They will, as every parent dreams, be able to make the world a better place. Someone’s got to live in the future, after all. I may as well try to help mine be better. Mostly.

 

Photo Credits:
Jenna Norman
Aditya Romansa
Sai De Silva

If Only, a poem about motherhood

“If only, if only,” the young mother sighs, “I did all the chores;” there’s hope in her eyes.
She washes and foldses and relocates toys.
She vacuums and bleaches and separates boys.

“If only, if only,” the young mother shouts, “You’d not kill your brother when I’m not about.”
She wrestles and time-outs and wait till Dad’s homes.
She chastens and kisses and picks up her phone.

“If only, if only,” the young mother frets, “I didn’t buy takeout whenever we’re stressed.”
She hustles and buckles and drives to the queue.
She searches and scrounges and pays for the food.

“If only, if only,” the young mother fears, “When I spent the money, the money was there.”
She saves scraps and worries and checks the receipts.
She eats less and coupons and admits defeats.

“If only, if only,” the young mother pleads, “You’d all go to bed so that there’s time for me.”
She chases and washes and brushes their teeth.
She last-drinks and stories and wishes sweet dreams.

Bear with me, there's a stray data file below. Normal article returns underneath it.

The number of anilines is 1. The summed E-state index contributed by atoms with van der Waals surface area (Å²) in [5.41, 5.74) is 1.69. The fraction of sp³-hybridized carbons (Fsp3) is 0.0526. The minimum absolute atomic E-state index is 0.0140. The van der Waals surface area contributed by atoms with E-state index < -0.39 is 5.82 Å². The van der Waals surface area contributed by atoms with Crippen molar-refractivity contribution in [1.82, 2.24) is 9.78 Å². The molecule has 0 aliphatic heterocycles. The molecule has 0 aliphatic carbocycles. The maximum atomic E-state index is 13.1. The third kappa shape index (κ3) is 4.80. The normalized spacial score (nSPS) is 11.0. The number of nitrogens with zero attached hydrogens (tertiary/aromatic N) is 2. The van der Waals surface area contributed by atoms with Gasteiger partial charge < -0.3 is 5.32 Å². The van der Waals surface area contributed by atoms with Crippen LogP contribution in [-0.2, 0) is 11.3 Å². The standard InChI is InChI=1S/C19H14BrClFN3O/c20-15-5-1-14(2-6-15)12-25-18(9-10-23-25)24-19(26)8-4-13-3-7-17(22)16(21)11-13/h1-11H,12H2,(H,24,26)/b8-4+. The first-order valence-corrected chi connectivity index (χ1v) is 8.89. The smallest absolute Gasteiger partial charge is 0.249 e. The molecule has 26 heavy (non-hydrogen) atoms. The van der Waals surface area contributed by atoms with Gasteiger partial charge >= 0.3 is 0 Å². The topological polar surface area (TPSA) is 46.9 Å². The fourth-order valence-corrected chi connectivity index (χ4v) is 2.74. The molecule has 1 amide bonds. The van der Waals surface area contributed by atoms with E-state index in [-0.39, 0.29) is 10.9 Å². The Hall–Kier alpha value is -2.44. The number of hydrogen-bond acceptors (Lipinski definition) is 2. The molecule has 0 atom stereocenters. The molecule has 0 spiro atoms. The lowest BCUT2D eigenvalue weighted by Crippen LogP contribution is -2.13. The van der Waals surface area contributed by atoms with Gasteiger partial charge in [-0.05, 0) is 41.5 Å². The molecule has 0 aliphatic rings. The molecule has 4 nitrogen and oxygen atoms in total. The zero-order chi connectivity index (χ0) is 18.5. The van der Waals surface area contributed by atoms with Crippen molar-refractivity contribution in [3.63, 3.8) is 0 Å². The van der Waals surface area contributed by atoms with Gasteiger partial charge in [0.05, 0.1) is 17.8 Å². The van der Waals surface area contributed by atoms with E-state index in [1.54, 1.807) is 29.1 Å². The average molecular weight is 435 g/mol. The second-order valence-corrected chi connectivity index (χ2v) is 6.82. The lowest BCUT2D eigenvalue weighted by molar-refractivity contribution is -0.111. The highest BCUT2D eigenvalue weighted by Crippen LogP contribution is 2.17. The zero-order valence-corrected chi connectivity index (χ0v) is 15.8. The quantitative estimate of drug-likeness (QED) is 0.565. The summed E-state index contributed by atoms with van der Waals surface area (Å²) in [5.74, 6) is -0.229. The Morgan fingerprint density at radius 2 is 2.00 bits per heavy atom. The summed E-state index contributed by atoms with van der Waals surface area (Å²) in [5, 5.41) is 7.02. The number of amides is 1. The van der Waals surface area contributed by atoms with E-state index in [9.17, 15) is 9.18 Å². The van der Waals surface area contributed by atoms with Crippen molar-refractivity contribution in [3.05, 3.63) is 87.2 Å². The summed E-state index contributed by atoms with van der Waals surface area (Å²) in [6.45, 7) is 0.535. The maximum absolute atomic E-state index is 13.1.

She closets and darkens and blocks all her calls.
She’s lonely and hopeless and sees only walls.
“If only, if only,” the young mother cries, waiting for change till the day that she dies.

If you feel trapped like this, send me a message. At the very least, we can swap diaper stories.

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Daiga Ellaby

PTSD, PPD, and Parenthood

My first mental illness diagnosis was given at age 3, and while I don’t have many memories of being in therapy at that young of an age, I’ve always felt as though it defined me. When you’re told something about yourself your entire life, things from before your earliest memories, it’s sometimes difficult to reconcile it within yourself. From as young as I can recall, I’ve been told about these tragic and devastating events that I can’t remember, but I wasn’t even old enough to recognize how truly terrible the things happening to me were.